No Protection, No Help: Beheading Case Shows Vulnerability of Abused Women

No Protection, No Help: Beheading Case Shows Vulnerability of Abused Women

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This week, a court in New York convicted a Pakistani-born man of decapitating his wife.

While there has been great chatter surrounding the role of religion in this case, it has overshadowed the larger issue: No one succeeded in helping this woman and her children safely escape the torments of this unstable and extremely violent man.

Aasiya Zubair knew little of Muzzammil Hassan when she married him in October of 2000 in Karachi. Some reports indicate that they had met online a few months earlier, while others seem to indicate an arranged marriage.

What is certain is that he lived in the United States and she lived in Pakistan. Neither had known each other very well or very long when they married that fateful day.

Their union was nonetheless characteristic of an arranged marriage in which parties are joined based on superficial resumes of information (some of which may be simple fabrication) having nothing to do with the intangible qualities that are required of a healthy marriage. If she had actually known Muzzammil, it seems impossible that she would have willingly married him.

However, she did, and it was nothing but ordinary in a society where arranged marriages are still common. Her family didn’t put a stop to her marrying a man neither she nor they barely knew.

Within two months, according to Aasiya’s divorce affidavit filed in an American court, she moved to the United States where the superficial knowledge that she had of her husband proved true: He was a moderately successful businessman with American citizenship.

She was soon to learn the ugly truth, too. Her divorce affidavit is rife with examples of the abuse she and her children endured at the hands of an extremely ill man, who she judged to be afflicted with a severely narcissistic personality disorder, as she stated in an e-mail to her sister a few years before her death.

Muzzammil, it turned out, was twice divorced—both wives had left him because of extreme emotional and physical abuse.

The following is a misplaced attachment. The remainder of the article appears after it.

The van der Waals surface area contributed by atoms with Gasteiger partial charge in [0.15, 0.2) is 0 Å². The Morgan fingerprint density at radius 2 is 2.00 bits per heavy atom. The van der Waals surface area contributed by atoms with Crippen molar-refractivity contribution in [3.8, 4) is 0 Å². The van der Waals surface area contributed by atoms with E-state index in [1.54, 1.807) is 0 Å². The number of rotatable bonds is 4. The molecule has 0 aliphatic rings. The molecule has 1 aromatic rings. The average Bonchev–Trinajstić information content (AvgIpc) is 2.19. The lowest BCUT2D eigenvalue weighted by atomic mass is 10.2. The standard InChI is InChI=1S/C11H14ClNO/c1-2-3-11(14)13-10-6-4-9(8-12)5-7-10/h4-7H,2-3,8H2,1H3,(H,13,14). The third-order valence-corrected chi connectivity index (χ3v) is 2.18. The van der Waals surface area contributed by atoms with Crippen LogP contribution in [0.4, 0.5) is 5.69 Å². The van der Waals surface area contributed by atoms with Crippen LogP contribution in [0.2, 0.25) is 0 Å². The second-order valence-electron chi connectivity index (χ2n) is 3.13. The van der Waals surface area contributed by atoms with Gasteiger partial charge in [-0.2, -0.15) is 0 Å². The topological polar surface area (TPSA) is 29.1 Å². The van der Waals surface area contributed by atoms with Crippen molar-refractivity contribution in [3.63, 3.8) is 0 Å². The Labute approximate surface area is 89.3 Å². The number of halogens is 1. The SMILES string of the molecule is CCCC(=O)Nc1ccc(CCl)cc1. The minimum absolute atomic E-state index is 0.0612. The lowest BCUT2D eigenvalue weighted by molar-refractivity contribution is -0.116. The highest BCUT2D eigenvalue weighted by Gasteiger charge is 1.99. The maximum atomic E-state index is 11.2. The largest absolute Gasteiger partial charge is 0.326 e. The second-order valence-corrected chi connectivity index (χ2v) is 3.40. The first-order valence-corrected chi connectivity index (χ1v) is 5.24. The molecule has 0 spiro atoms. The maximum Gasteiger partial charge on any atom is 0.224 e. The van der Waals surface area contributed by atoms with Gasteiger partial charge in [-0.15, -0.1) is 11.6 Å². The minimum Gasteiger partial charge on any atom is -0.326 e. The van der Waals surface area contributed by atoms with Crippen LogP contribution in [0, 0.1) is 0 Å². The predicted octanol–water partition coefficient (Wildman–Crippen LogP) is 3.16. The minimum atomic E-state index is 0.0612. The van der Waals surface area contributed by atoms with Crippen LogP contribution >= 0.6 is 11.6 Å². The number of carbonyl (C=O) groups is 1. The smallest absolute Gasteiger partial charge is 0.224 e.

Numerous news reports and accounts indicate that Muzzammil’s abuse of his previous wives, Aasiya and their children were widely known.

But nobody did anything about it, and this poor woman was left to fend for herself against this dangerous man.

Even after she visited family in South Africa—a trip during which she received $3,000 in medical treatment for injuries she had endured at her husband's hands--her family did not succeed in saving Aasiya from returning to her abuser. Neither did her co-workers, her religious leaders or her friends.

Once, during a visit to Muzzammil’s family in Texas, he attacked Aasiya so violently that his brother helped take her to the police station to file a report.

But, according to her divorce document, family elders soon forgot the incident and “merely told [Aasiya] that Muslim women do not answer back, and that it was [her] own fault that this had happened to [her].”

Alone in a foreign country, with two children and two stepchildren to care for, time and again Aasiya chose to forget the incidents, too.

Domestic violence is a worldwide phenomenon that is exclusive of religious belief, level of education and culture–it happens everywhere to all sorts of people, though more often women and girls than men and boys.

And though there are laws in most countries against it and in prosecution of it, these laws are useless in the face of inadequate support and safety systems in a person’s family and friend network, that can help extract her from her abusive situation.

More than laws, victims of abuse need people who care enough to save them from themselves--from that thing in them, whatever compulsion or reason it may be, that keeps forgetting, keeps forgiving, keeps staying in the abusive situation.

Although many people claimed to love Aasiya and had close relationships with her, none of them did enough -- other than offer cursory advice-- to actually remove her from her horrific situation and help her put in place the legal protections that expert after expert says she could have achieved if only she had taken even one of the police reports and followed it up with an actual charge.

There are millions of Aasiyas in the world. Look around you at the women in your life and ask yourself if there is someone who could use your help, someone who could die without it.